WARNING: The following article contains minor spoilers for recent episodes of Agents of S.H.I.E.L.D.
Agents of S.H.I.E.L.D. was just renewed for another season, and there’s plenty of reason for fans to celebrate. As the series heads into its sixth season, the Marvel drama continues to cement itself as one of the best superhero shows on television — but it certainly didn’t start out that way. While it started off a bit rocky, over its five season run the series developed a long-form narrative structure that has put it leagues above its competition. By breaking its season down into “pods,” or smaller story arcs, Agents of S.H.I.E.L.D. has changed the name of the game.
When S.H.I.E.L.D. initially debuted on ABC, the series followed a familiar formula. Though it wasn’t quite a procedural, it did borrow heavily from this tried-and-true television narrative style in Season 1. As they fought off Hydra and other baddies like Ian Quinn and the Clairvoyant, Phil Coulson and his team searched the globe for 0-8-4s, or “object[s] of unknown origin,” every few weeks. This continued through to the first few episodes of Season 2, but that’s when the show began to change.
In Season 2, S.H.I.E.L.D. took a far more linear approach to its storytelling. One of the 0-8-4s turned out to be an Inhuman artifact, which led to the discovery of Terrigen, which led the team to meet Daisy’s mother Jiaying and her Inhuman commune, which led to a worldwide Terrigen contamination. As with most serialized shows, S.H.I.E.L.D. Season 2 used its 22 episodes to build a straightforward story (with a subplot or two) that reached its climax and conclusion in the finale.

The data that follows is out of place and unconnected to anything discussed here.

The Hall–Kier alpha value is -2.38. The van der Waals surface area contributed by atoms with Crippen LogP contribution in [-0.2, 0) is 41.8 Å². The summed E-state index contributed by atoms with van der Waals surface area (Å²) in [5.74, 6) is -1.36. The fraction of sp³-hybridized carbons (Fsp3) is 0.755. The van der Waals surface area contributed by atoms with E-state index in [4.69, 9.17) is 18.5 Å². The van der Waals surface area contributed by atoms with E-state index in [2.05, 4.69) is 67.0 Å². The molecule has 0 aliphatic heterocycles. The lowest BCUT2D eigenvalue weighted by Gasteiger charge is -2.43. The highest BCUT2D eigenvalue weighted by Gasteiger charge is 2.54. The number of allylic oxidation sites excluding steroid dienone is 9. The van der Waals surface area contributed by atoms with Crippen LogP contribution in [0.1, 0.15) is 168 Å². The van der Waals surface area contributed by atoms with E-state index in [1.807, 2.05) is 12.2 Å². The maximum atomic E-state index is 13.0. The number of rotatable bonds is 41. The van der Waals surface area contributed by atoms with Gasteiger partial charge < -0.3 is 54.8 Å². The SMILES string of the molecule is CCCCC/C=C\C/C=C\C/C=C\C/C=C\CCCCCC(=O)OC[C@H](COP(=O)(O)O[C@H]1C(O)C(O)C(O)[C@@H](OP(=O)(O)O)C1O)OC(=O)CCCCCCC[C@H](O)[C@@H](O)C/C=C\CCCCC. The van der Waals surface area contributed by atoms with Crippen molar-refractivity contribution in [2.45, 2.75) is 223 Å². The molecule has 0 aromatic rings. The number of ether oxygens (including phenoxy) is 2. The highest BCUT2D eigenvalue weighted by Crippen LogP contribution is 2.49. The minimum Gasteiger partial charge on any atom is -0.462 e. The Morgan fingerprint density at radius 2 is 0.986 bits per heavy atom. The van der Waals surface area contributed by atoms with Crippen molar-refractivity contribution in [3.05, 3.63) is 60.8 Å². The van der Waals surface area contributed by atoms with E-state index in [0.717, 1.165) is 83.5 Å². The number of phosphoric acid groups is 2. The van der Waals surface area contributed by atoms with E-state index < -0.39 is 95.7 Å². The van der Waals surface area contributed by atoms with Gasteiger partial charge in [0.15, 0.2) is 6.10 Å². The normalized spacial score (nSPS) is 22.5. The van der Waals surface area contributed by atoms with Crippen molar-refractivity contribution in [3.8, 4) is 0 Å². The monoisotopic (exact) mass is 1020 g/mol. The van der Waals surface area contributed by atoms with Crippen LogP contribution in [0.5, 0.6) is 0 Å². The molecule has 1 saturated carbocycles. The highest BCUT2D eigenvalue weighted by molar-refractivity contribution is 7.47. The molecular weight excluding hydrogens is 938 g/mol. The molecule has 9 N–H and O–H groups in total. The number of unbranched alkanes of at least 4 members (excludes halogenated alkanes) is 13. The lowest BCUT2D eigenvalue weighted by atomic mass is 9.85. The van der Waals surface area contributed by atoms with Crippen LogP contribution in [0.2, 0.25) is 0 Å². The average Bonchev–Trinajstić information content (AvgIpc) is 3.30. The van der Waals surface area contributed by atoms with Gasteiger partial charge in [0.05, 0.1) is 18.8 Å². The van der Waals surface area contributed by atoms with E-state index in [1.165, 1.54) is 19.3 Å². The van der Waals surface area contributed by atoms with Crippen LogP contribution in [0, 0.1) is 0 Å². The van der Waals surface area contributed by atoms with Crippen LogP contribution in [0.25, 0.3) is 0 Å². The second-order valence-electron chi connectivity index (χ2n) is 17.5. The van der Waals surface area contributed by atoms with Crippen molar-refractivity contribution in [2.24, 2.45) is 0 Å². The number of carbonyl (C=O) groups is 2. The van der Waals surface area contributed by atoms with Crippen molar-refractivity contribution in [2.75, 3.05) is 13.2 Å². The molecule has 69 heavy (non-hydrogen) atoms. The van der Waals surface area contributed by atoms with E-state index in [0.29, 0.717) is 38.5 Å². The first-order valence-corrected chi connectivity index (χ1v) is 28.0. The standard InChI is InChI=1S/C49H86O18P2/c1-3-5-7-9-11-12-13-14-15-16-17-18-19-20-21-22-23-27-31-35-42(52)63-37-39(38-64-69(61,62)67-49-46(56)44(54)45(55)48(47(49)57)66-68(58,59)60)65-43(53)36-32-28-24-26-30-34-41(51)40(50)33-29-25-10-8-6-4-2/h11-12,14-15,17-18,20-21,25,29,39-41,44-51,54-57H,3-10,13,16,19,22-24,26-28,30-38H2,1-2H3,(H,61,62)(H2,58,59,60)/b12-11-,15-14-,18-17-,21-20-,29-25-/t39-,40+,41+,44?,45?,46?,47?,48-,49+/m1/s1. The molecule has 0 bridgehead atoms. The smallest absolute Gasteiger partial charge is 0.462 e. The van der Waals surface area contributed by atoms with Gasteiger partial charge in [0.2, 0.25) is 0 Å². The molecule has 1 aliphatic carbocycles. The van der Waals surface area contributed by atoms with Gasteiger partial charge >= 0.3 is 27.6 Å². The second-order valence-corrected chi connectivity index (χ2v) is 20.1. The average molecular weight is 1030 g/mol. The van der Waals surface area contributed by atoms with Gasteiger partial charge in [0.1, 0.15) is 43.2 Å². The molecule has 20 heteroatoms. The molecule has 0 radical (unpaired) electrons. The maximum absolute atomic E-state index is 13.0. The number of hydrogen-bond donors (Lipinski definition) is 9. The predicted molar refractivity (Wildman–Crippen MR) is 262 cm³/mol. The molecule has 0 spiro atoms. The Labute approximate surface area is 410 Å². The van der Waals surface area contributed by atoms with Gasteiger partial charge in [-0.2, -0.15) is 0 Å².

The show continued to evolve in Season 3. In this season, the show gave its story arc a subtitle: “Secret Warriors.” In observance of this, S.H.I.E.L.D. dealt with the fallout of Season 2’s finale and followed Daisy as she recruited NuHumans to her team. However, the season was much more than its Secret Warriors; it also sent Simmons to another planet, unearthed Hydra’s true origin and unleashed an ancient Inhuman with plans to enslave his people. Each narrative wove together, becoming more tightly wound as the season reached its conclusion.
Season 4, however, took a radically different course of action. This year, the season was broken down into pods, each of which had its own subtitle: “Ghost Rider,” “LMD” and “Agents of Hydra.” Each pod contained a story that had its own beginning, middle and end, like mini-seasons within the larger narrative. By the end, though, it became clear how connected those smaller stories actually were. The finale used aspects introduced into each pod to bring the season home, proving just how vital each smaller story was to the season-long narrative.
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